BIOSMHARS Model

This video presents some of the results obtained with the developed model.

Particule dispersion - Biosmhars project - Copyright VTT


The micro-organisms found in confined manned spacecraft are dominantly from human (respirator tract, skin, etc.) and partially from environmental origin (equipment, food, etc.).The crew is the most significant source of microbial contamination carriedonto the ISS.

Microbes can be transmitted to humans in a variety of ways, including via exposure to airborne, water-borne, and food-borne contamination, contact with contaminated objects, and person-to-person transmission. Airborne biocontamination, i.e. bio-aerosols, is considered to be especially important in spaceflight conditions, because microgravity makes bio-aerosol dispersion in space very different from what is known in earth conditions. Due to microgravity the relative importance of various deposition and removal mechanisms is very different in space than on earth. Particles will remain much longer airborne in space than on earth; and most particles will need to be removed by air flows of the-ventilation and high efficiency filtration, because deposition rate is decreased due to the almost negligible settling of particles. As such, airborne biocontamination and bio-aerosol dispersion were selected as primary focus of the BIOSMHARS project.

The development of a reliable mathematical model to predict bio-aerosol particle dispersion and deposition in closed space habitats would significantly improve the microbial biocontamination management. Such a model then can be used to pinpoint critical locations in a certain habitat design or operation and develop adequate prevention and monitoring procedures. Simulations with validated models will help to identify the risk areas where microbial growth may occur and to focus control measures appropriately. Ideally these areas can be avoided by careful redesign so that healthy indoor environment can be ensured.

In the BIOSMHARS project a CFD model was developed to describe and predict the airborne microbial contamination in confined space habitats, taking in to account the specific characteristics ofventilation in such habitats.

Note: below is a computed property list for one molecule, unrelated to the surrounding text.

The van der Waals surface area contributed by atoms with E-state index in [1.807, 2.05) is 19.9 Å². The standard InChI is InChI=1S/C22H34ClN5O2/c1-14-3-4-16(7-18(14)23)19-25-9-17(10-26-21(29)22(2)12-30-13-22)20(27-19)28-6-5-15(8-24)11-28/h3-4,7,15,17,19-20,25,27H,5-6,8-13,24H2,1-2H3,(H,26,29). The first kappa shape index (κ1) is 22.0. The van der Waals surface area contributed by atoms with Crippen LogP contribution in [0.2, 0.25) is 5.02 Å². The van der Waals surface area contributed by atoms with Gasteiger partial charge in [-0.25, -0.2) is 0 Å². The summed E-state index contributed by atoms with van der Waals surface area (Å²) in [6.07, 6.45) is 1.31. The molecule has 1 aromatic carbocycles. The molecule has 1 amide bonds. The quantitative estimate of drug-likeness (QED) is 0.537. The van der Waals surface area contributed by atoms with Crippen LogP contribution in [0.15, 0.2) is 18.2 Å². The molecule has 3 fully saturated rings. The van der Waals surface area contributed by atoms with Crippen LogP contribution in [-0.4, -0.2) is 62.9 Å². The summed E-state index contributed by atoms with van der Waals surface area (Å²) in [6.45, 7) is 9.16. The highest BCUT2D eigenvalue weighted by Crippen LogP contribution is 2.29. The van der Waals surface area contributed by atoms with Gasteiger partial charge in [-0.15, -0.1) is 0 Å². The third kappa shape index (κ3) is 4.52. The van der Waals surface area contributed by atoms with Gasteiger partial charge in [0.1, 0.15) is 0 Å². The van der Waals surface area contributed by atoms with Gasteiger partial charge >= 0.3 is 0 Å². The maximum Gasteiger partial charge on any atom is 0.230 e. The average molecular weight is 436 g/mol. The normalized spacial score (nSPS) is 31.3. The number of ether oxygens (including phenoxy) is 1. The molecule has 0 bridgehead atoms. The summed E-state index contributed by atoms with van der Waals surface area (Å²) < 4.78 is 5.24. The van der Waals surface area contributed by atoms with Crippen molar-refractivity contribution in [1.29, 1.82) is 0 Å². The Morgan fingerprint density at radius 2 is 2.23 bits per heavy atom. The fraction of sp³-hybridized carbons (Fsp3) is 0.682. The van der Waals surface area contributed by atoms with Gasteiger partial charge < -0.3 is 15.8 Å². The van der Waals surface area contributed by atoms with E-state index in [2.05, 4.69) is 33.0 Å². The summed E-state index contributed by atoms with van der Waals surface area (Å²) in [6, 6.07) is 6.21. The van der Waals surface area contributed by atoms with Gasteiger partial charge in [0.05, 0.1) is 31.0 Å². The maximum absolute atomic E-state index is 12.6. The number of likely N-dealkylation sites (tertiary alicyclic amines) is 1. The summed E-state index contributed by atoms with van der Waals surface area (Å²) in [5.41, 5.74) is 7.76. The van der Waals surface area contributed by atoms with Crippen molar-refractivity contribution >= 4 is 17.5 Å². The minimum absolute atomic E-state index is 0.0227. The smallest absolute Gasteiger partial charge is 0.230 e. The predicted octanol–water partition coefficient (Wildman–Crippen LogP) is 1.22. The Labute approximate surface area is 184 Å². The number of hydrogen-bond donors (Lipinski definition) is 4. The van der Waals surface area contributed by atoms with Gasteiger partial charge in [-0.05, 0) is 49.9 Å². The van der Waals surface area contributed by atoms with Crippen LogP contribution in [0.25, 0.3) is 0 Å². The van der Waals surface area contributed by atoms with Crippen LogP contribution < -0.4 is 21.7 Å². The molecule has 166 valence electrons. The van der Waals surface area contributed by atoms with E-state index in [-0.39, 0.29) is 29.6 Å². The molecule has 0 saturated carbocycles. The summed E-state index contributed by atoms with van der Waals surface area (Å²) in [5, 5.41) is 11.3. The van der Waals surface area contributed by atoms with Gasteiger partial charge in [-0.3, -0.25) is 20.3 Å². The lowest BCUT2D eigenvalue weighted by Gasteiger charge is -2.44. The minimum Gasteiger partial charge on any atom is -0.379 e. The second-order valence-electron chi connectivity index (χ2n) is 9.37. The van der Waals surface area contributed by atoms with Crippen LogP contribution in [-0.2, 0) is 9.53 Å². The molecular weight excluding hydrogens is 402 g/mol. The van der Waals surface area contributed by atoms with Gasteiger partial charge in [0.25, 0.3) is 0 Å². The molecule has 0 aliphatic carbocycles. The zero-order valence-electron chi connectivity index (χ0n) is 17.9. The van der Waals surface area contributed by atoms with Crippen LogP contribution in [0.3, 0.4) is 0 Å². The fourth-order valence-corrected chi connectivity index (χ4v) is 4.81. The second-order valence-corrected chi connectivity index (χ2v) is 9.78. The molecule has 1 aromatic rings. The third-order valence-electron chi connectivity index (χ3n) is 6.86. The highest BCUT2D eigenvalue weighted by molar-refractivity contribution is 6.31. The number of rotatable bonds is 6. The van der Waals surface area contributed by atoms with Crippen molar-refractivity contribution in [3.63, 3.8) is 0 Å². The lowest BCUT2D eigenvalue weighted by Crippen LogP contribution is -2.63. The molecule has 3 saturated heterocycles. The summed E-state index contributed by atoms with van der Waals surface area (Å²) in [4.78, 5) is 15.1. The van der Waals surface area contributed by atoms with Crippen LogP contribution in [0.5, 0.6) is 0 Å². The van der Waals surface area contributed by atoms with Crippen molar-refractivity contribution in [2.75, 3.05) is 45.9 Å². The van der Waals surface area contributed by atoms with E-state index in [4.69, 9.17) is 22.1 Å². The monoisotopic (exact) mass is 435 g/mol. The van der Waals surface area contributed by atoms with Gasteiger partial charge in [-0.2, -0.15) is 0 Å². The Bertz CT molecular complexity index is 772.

The model was calibrated first in a special test room at VTT, with volume, geometry and ventilation system similar to the one of the European Columbus module on the International Space Station. It was then validated in the BIOS-3 facility in Krasnoyarsk, Siberia. Calibration and validation were both done in 2 steps: first with non biological particles and then with biological particles.

  • In the first phase, the turbulent air flow field of the confined space was simulated, which is the cornerstone for model development. Provided that the key parameters in the CFD model were correctly set,satisfactory results were achieved with more robust high-Reynolds numberturbulence model and slightly better results were achieved with low-Reynolds turbulence model which is more costly to use due to increased grid size.The key parameters in the CFD modelcomprises computational grid, turbulence model, boundary conditions and near-wall treatment.
  • In the second phase, sources of human originated pathogens were included in the model. The aim was to model the dispersion of respiratory droplets as well as pathogens released from human skin. Two different approaches were used for the biocontamination dispersion; contaminant concentration dispersion method and discrete particle tracking method.

  • In the third phase, bio-aerosol deposition on surfaces was studied. The released particles are largely removed by ventilation with high efficiency filtration, but a fraction of them may also deposit by various mechanisms. Reliable simulation of deposition requirescareful treatment of near wall regions. In general, the performance of turbulence models increases with sophistication, but at the expense of increased computational effort.